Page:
Obviously, module tabs only work if you implement them correctly. As with any UX and UI elements, there are usability recommendations to make the most of them. UsabilityGeek lists 14 such recommendations, with some of the most important rules including:
- Ensure the tabs look like tabs. Don’t try to be too creative here.
- Stick to a single row/set of tabs. Double tab navigation is good, but multiple sets of tabs is just confusing.
- Make it easy to see which tab is active and always set a default active tab.
- Keep tab labels simple and only use a few words at most.
- Ensure all tab content loads in the background so the user doesn’t have to wait for the page to reload with each click.
There is one downside to these tabs. They’re not always easy to implement on mobile, though we have had success. Screen real estate is limited and multiple rows of tabs take up too much space. A few tricks to get around mobile implementation problems include:
- Limit the number of tabs. Make it obvious to the user they need to scroll left/right to show more options on the menu.
- Allow swiping to jump from one tab to another.
- Hide the tab menu when scrolling down, only to reappear when scrolling up.
Design Your Way shows great examples of tabs on mobile.
At first glance, submenus might look like tabs. The solution we built for BedRock Systems showcases exactly what makes submenus so different – all content is on a single page versus hidden behind individual tabs.
It’s important to note that these are submenus with anchors to content on the page and not drop-down submenus. Instead of navigating a large multi-page site, submenus with anchors are used for either single-page sites or to organize content on a single page of a multi-page site.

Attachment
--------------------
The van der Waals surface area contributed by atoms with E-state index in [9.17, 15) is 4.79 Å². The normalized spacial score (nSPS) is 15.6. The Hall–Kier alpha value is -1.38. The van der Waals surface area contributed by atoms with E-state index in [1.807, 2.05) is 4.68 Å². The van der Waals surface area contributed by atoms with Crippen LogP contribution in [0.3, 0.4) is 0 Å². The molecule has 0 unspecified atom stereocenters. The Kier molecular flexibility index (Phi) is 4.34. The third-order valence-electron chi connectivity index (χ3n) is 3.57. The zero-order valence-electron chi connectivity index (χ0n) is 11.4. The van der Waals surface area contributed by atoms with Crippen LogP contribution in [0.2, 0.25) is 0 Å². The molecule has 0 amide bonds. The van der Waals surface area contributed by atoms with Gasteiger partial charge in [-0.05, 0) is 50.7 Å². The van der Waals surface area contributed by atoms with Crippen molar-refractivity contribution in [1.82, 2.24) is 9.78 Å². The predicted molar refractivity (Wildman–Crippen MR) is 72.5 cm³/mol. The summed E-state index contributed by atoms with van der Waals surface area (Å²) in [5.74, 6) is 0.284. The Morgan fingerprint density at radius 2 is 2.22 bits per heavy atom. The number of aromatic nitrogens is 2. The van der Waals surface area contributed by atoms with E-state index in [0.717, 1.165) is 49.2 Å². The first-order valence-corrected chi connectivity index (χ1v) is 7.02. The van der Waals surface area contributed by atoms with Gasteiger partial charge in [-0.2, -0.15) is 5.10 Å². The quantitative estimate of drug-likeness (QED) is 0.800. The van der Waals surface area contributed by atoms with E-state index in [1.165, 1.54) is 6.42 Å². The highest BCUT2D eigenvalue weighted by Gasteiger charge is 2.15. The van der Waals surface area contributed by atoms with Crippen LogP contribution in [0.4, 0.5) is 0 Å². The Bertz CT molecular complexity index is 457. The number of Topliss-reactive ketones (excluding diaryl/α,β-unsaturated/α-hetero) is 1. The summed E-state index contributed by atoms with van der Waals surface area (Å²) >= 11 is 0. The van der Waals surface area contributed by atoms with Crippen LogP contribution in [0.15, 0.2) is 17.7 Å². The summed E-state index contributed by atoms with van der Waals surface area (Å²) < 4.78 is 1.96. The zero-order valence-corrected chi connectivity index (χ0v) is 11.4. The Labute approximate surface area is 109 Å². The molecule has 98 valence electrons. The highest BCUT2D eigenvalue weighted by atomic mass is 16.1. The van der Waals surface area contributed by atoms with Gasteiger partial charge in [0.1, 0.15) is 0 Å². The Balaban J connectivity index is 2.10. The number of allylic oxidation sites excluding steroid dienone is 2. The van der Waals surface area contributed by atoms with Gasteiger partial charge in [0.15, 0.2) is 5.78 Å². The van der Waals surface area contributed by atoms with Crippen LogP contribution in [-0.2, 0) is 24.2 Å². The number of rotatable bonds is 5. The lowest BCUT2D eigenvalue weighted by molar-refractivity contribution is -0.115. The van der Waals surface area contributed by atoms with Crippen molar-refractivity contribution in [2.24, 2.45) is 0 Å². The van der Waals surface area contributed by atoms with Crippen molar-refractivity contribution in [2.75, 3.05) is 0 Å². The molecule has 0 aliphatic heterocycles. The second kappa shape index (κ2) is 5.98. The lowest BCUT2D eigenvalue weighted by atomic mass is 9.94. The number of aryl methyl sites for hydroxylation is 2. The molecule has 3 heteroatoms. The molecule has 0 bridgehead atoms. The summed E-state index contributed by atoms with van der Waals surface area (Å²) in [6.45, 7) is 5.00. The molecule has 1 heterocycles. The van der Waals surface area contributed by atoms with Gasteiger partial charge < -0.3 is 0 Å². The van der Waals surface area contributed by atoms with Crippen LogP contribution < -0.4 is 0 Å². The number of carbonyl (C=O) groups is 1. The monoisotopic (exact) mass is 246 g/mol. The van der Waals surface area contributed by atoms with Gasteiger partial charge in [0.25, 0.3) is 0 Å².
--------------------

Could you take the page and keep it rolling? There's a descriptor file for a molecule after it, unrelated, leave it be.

When you click on any of the submenu options directly below the header image on BedRock’s site, you’re taken to a different section of the page. For instance, Resources takes you to the bottom of the page versus a different tab.
Much like module tabs, users still get the benefit of the entire page being loaded from the start. However, there’s one more noticeable benefit. Users don’t have to interact if they don’t want to. If they want to read everything, they just keep scrolling. Each menu option is anchored to a particular section of the content.
The submenu stays sticky near the top of the page. It’s easy to find, intuitive, and still allows users to jump to just the sections of content on a page that matter most to them.
Building Your Chosen System
WordPress allows you to implement both types of menus. One of the easiest ways is with Elementor Pro. It’s one of the leading theme builders in the industry. Gain full control over every part of your WordPress site design, including implementing module tabs and submenus with anchors.
While Elementor Pro works well for either menu system, JetTabs makes a great addition to Elementor Pro for building tabs. Instead of text-only tab widget editors, JetTabs allows you to build complete templates for your tabs, giving you even more control and flexibility.
Content organization is key to a site’s success. Contact us for assistance choosing the right organization menu option based on your audience.